We talk too much in politics. We compose long essays and in-depth articles that obscure what really matters. I’m going to start doing this more: just breaking things down to the root, and forcing a single question. That’s the benefit of politics in the age of 140 character tweets. We can actually get to the heart of the issue.
The newest issue of The New Republic has a great piece highlighting Rand Paul’s ideological origins:
The third of Paul’s five children, Rand had been an avid student of his father’s political teachings. “As a young lad, he sat at his father’s knee and learned all he could,” says longtime Ron Paul campaign aide Jean McIver. By the time he got to Baylor University, Rand was a font of small-government dogma, conversant on the evils of the Federal Reserve and a floating currency. “Rand was pretty much a carbon copy of his dad,” recalls John Green, who belonged to a Baylor secret society called the NoZe Brotherhood with Rand. “He started drinking the Kool-Aid at an early age.” So, in 1984, when Ron Paul was called back to Washington for a House vote and had to miss a scheduled joint appearance with Gramm, he turned to his 21-year-old son to fill in for him. In front of 300 people, Rand Paul gave his first political speech. “I listened to him pretty closely,” says Gramm, “and I remember the young man did quite well.”
But his devotion to his father—and to his father’s politics—never waned. Over the years, he continued to pitch in on his father’s campaigns, none more so than Ron Paul’s 2008 presidential bid, for which Rand traveled to ten states and appeared on hundreds of radio shows on his father’s behalf.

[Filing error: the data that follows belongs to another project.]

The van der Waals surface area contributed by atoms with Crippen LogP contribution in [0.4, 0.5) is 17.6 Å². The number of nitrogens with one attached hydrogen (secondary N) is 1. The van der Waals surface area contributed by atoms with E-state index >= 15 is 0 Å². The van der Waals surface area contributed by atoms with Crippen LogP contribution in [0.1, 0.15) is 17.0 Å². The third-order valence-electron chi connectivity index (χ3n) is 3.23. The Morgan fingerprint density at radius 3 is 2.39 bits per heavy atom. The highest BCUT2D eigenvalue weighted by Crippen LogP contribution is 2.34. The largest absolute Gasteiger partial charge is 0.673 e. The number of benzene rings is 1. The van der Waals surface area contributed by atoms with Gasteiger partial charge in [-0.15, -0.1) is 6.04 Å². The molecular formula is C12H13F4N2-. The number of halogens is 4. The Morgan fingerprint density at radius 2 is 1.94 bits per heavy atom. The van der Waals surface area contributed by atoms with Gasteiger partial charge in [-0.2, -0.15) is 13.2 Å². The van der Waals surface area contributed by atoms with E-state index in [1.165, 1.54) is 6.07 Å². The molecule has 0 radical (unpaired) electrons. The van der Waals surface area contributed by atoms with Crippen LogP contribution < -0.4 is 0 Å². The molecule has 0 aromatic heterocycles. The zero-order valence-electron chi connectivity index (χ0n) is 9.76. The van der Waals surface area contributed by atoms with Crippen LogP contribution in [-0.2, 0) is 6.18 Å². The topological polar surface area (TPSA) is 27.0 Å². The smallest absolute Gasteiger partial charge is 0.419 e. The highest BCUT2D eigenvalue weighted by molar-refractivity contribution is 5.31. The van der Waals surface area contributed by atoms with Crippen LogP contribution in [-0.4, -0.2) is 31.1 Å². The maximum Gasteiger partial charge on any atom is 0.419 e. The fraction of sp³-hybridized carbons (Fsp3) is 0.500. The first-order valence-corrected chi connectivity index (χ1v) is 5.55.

Ron Paul has served as a “distinguished counselor” at the von Mises Institute, which has published his books. And, while Rand Paul has never had any formal associations with the organization, it’s clear that its leaders have played a key role in his intellectual development. “I tell people when they ask me if I know Lew Rockwell that I used to ride to work with Lew Rockwell and Ron Paul back in the late 1970s, maybe early 1980s,” Rand told Rockwell in a radio interview last year, “and I got to hear all kinds of great conversations on the way to work about philosophy, politics, religion, you name it, and I guess I was always very, very interested in that.” Similarly, in a videocast Paul did lamenting the fact that he never met Ayn Rand, he said, “One of the ones I was lucky enough to meet through the years was Murray Rothbard, and, when he came to speak to interns in the early 1980s in Washington, I was privileged enough to drive him back to the airport and got to talk to him about things.”
None of this should be surprising. Having learned his politics at his father’s knee, Paul has had no opportunities since those early days to unlearn them. While Paul’s professional life as an ophthalmologist has presumably exposed him to many things, his political life—dedicated as it has been, until now, to his father’s career—has been spent entirely inside his father’s suffocatingly cramped paleolibertarian universe. “He lives in an information bubble,” says Chip Berlet, who studies right-wing movements for Political Research Associates.
I have one question that a conservative who supports Rand Paul and claims to take the war against Islamic Nazism seriously needs to answer: at what point between the end of campaigning for his father’s 2008 presidential run and now did Rand Paul realize that the foreign policy views he’d believed and fought for his entire life were dead wrong?
Wake up: Rand is every bit as radical as his father and is thus worse on Israel and the War on Islamofascism than Barack Obama. Just as the Alinskyite-In-Chief never truly broke from his hard Left origins, Rand still holds onto his fringe paleolibertarianism. And also just like the Community Organizer President, Rand will lie about what values he actually holds in order to get the mainstream to put him into office. Anyone care to disagree?